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Wondering how to delay ejaculation? There are a few options out there, ranging from self-help techniques like breathing practices and wearing a thicker condom to medicinal treatments.
When a man ejaculates more quickly during sex than he or his partner would like, it’s known as Premature Ejaculation (PE). It’s very common and often totally normal. However, if it happens every time, it may result from psychological factors, such as anxiety or childhood trauma, or excessive alcohol consumption, illness, or relationship problems.
Many men believe that they should last longer than they do. The average time before men ejaculate during sex is about 5 minutes.
The Most Common Sexual Dysfunction?
Premature Ejaculation (PE) is a problem that affects lots of men at some point during their lives. According to one estimate, as many as 40% of us experience it – and it may be the most common male sexual dysfunction out there.
And while there’s no fool-proof cure, there are many ways to manage premature ejaculation. These will depend on the cause of your problem.
Here, we share some advice on managing PE – from common causes to how to delay ejaculation.
What is Premature Ejaculation (PE) ?
Premature Ejaculation is the condition where you reach orgasm before you or your partner would like. We recognise that this is not the most precise medical definition around. But medical advice has long struggled to define the sexual health problem in a way that everyone agrees.
However, most researchers say that we should define PE when a man regularly ejaculates less than a minute after beginning sexual intercourse. While this is helpful as a point of reference, it doesn’t do justice to the range of sexual experiences.
So, for this reason, premature ejaculation is still largely defined subjectively. If PE is negatively affecting you, your partner, and your sex life, or it’s causing distress in other ways, it may well be a problem.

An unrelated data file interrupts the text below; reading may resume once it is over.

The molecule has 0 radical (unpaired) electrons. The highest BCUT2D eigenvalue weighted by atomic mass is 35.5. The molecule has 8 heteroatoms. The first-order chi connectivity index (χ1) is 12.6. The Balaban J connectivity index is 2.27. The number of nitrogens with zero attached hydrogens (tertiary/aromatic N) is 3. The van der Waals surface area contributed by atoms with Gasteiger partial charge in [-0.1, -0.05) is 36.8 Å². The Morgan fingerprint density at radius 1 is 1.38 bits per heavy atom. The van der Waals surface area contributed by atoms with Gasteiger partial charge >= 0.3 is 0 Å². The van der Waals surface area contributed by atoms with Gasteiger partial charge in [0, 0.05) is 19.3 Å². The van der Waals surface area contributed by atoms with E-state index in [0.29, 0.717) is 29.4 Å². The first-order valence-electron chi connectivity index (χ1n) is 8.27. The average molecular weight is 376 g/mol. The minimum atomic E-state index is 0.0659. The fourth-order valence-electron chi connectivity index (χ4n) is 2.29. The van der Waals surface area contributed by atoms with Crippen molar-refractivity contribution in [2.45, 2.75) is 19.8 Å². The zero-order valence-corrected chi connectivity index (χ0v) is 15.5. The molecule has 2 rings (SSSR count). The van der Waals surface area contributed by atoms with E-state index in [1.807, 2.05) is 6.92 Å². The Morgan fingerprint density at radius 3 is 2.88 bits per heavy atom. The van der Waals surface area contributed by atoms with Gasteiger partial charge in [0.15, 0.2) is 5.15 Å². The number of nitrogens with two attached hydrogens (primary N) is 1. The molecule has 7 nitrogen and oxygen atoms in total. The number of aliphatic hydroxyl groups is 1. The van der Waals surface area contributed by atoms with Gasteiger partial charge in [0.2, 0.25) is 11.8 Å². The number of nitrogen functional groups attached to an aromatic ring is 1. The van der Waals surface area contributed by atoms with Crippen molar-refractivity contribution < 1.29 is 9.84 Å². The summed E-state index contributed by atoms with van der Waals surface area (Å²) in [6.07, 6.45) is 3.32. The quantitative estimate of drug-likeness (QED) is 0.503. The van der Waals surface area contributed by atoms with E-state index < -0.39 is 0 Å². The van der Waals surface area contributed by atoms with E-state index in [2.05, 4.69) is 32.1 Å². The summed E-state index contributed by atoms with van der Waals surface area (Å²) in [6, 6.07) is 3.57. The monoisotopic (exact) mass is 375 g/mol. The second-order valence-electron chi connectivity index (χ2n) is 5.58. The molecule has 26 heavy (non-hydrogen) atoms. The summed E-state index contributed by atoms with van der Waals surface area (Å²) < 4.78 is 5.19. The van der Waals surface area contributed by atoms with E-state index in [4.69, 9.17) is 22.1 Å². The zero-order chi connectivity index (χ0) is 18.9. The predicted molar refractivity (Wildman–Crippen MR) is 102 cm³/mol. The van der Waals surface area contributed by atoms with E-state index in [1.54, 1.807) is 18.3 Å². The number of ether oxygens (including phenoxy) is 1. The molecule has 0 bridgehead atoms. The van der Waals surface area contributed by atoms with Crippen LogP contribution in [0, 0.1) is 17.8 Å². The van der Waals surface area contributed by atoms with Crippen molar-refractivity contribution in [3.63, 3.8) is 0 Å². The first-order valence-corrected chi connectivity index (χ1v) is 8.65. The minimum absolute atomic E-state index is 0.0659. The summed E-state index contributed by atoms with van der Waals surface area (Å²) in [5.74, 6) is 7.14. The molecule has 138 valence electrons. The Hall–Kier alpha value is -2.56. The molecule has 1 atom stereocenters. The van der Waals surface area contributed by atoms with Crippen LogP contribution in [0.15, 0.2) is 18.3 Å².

Just remember, pornography and conventional images of a man’s role in sex can create false expectations. Studies show that the average time before ejaculation is about 5 minutes.
Common Causes of PE
According to the NHS, there are two types of premature ejaculation, each with potentially different causes:
- Primary premature ejaculation, which you have had forever.
- Secondary, or acquired, PE, which you’ve developed more recently.
The difference between these two types of premature ejaculation is important, as the treatment options may be quite different. The causes of each can be the following:
- Psychological factors. The causes of primary premature ejaculation can often be psychological, such as early childhood trauma or problematic past sexual experiences. These traumatic events can have long-lasting repercussions.
- Performance anxiety. Related to the above, performance anxiety is a very common psychological state that can affect men’s sexual performance, causing premature ejaculation, delayed ejaculation, or erectile dysfunction. This can cause both primary and secondary PE.
- Relationship problems. Emotional problems in your relationship can cause men to rush through sexual activity – and therefore climax sooner than usual.
- Stress and anxiety. Broader pressures from life and work, or mental health problems, can affect your sexual performance.
- Drinking too much alcohol can cause sexual dysfunctions, including premature ejaculation, erectile dysfunction, and low sex drive.
- Physical health problems. Conditions including prostatitis, issues with the spine, and abnormal hormone levels can all cause secondary premature ejaculation.
- Erectile dysfunction can be an overlooked cause of premature ejaculation, as men affected by the condition can rush so they finish before losing an erection.
Find out more: 11 Potential Causes of Premature Ejaculation
How to Delay Ejaculation
Whether you believe you’re experiencing premature ejaculation or you just want to last a little longer, there are methods available for you that can help—these range from self-help techniques to sexual therapy and medication.
Self-help techniques for premature ejaculation can help the symptoms of PE, but they may not tackle any underlying psychological or physiological causes. However, if you have success with these, you may find that any performance anxiety may ease over time.